Forced work trial: Darrell Simester scared of being hurt
A vulnerable man allegedly forced to work on a Newport farm for 13 years has told a jury he was scared of being hurt by the farm's owners after he ran away once.
Darrell Simester, 44, told Cardiff Crown Court they came after him and took him back to the farm.
He said he did not leave the farm again because he was scared.
Daniel Doran, 67, and David Daniel Doran, 42, deny requiring Mr Simester to perform forced or compulsory labour.
Giving evidence, Mr Simester, from Kidderminster in Worcestershire, told prosecuting barrister John Hipkin he had felt "scared, devastated" after he ran away from Cariad Farm in Peterstone with another man following a fire in the shed where he lived.
He was asked how he felt on the way back once David Daniel Doran had found him.
"Terrified," he replied, "of him hitting me or kicking me or whatever."
Mr Simester's brother Duncan broke down in court as he told of the moment he found him working on the farm.
He was pushing a wheelbarrow, was filthy, unshaven and wearing ripped clothes, and did not recognise his sibling, the court heard.
"I asked him if he wanted to see mum and dad. His reply was, 'How do you know mum and dad?'" said Duncan Simester.
"Because I am your brother" he had told him.
Duncan Simester said his brother continued to shovel muck as they talked and had seemed nervous.
"He was constantly looking over his right shoulder. He said, 'They're watching me. I can't talk to you'.
"I asked him if he wanted to come outside. He said he couldn't. I asked if he had a dinner break so we could meet in the pub. He said he couldn't," said Duncan Simester.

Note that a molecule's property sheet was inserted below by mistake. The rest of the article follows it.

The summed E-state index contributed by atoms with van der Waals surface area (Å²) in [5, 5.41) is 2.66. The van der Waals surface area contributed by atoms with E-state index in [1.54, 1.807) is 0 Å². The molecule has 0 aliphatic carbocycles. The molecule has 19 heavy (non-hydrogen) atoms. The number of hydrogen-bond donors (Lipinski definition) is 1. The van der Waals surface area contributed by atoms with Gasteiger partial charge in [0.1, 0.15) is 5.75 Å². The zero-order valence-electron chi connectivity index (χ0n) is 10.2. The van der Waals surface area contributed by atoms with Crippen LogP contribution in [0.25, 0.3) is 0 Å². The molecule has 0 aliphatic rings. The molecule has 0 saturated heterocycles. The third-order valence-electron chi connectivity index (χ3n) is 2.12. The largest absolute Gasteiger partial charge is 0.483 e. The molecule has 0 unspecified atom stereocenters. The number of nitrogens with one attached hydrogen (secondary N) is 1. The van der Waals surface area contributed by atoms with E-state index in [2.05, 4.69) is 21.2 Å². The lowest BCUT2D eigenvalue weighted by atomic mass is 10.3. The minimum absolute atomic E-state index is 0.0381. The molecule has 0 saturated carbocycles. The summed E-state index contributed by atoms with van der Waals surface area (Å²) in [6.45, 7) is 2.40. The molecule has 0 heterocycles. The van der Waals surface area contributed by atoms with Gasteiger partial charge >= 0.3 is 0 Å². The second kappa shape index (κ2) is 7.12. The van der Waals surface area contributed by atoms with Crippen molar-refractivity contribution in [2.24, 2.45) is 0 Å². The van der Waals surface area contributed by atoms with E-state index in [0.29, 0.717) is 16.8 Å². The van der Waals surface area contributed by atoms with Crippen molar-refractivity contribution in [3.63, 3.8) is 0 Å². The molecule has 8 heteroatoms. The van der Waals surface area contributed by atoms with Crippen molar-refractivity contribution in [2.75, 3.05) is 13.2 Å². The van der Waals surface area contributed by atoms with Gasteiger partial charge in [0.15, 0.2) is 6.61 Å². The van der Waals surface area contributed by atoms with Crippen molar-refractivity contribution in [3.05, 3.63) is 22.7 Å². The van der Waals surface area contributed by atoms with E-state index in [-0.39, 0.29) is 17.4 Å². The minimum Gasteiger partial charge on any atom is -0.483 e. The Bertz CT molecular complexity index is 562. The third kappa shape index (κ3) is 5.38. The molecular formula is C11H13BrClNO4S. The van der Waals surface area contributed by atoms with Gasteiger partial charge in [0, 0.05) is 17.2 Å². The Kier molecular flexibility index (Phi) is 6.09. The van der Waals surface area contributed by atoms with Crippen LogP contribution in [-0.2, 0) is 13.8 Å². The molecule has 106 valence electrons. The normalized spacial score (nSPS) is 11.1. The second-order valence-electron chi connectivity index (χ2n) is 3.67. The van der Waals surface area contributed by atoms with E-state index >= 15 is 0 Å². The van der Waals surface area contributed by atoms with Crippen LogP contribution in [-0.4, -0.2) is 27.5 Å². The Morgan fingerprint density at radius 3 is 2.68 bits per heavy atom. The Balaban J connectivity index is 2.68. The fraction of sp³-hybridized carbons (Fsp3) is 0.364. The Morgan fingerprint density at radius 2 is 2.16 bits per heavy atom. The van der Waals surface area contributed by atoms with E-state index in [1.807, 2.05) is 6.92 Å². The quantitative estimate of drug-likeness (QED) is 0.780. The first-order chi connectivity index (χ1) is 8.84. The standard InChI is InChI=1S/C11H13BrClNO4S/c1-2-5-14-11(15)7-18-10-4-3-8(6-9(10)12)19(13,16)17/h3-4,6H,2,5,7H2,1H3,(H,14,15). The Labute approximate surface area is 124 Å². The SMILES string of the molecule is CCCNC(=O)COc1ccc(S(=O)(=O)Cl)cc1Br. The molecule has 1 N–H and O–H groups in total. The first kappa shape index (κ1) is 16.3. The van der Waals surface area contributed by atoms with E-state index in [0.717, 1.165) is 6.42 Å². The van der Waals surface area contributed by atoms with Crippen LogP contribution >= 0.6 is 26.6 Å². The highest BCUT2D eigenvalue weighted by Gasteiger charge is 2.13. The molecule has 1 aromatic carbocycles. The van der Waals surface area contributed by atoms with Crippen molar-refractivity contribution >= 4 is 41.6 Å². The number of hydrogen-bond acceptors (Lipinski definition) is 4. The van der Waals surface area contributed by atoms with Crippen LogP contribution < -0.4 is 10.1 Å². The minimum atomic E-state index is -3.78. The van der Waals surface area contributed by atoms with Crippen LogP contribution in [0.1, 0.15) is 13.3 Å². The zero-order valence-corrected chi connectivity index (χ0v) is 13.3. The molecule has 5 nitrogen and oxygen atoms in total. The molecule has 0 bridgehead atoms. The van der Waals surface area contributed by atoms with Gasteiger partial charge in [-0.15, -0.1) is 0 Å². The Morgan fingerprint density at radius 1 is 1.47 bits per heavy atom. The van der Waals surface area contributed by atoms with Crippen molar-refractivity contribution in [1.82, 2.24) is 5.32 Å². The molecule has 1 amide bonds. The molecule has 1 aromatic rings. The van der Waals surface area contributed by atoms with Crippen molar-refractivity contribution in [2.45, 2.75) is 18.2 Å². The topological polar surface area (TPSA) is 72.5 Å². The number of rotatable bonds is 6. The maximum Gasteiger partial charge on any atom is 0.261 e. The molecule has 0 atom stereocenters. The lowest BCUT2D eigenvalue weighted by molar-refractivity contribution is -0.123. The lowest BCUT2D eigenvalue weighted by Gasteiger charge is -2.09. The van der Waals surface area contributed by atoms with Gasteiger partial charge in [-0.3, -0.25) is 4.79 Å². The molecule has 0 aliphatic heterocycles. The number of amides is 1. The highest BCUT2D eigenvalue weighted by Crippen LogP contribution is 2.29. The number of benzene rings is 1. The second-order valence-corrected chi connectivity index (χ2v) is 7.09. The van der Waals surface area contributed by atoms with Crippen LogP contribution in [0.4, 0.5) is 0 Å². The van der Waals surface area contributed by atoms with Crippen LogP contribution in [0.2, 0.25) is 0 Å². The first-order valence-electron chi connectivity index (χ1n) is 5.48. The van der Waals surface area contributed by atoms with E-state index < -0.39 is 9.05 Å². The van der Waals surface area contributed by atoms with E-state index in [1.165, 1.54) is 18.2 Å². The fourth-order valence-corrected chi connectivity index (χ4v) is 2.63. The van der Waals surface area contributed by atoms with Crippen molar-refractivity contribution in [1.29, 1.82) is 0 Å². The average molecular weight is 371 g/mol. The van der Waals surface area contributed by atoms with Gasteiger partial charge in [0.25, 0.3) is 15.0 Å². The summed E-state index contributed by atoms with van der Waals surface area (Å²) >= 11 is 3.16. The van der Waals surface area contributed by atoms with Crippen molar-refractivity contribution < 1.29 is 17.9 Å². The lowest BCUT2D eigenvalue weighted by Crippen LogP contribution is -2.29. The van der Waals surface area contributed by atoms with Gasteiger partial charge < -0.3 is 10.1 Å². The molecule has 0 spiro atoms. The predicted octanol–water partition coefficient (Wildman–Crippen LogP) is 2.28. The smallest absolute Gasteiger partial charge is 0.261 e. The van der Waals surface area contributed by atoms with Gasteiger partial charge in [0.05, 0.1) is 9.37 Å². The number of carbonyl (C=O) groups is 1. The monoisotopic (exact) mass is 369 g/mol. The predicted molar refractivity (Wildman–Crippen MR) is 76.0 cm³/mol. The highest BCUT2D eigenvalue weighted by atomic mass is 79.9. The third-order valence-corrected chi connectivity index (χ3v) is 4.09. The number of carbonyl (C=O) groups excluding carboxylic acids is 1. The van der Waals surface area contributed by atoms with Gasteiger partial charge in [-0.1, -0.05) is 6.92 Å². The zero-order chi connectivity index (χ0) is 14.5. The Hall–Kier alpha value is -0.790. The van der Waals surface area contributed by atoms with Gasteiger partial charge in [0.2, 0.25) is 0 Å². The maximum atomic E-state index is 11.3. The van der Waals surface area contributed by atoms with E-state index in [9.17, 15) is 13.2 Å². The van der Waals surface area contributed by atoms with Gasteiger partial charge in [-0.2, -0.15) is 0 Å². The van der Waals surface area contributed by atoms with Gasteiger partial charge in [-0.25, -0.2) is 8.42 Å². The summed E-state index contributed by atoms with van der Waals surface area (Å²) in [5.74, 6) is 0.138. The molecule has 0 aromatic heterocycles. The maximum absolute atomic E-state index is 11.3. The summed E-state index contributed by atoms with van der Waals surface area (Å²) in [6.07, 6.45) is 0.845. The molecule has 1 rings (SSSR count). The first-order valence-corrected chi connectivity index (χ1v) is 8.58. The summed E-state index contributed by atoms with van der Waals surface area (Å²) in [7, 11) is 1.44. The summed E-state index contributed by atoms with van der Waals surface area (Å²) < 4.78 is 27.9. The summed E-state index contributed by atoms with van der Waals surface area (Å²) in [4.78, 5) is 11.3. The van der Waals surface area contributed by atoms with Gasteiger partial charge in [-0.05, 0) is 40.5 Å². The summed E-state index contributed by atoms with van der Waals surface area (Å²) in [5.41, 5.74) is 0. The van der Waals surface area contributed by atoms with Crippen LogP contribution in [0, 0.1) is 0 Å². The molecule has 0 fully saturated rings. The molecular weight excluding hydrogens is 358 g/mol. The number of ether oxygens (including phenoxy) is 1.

"He said if I came back later when it was dark he could possibly come out then [as] he would be locking up the gates."
'Bullied and brainwashed'
Under cross-examination, Duncan Simester said things "hadn't always been 100% hunky-dory" since the family was reunited in February last year and his brother had moved back in with his parents as he could not pay his rent.
The family fell out over his continued gambling and Duncan Simester had hit his brother because of it.
The court also heard from Mr Simester's mother, Jean, who said Darrell Simester's phone calls had stopped on Christmas Eve 2008.
Mrs Simester cried as she described her son looking like a "little old man" when he was found last year.
"He was dirty and smelly. He didn't look like the son I had. He looked like a man of 90 more than a lad of 43. I couldn't believe he was my son," she said.
Defence counsel Kevin Malloy suggested to her that it was Mr Simester's choice to move away and no longer contact the family.
But Mrs Simester was adamant her son was held against his will and said he had been "bullied and brainwashed".
The trial has been adjourned until 3 October.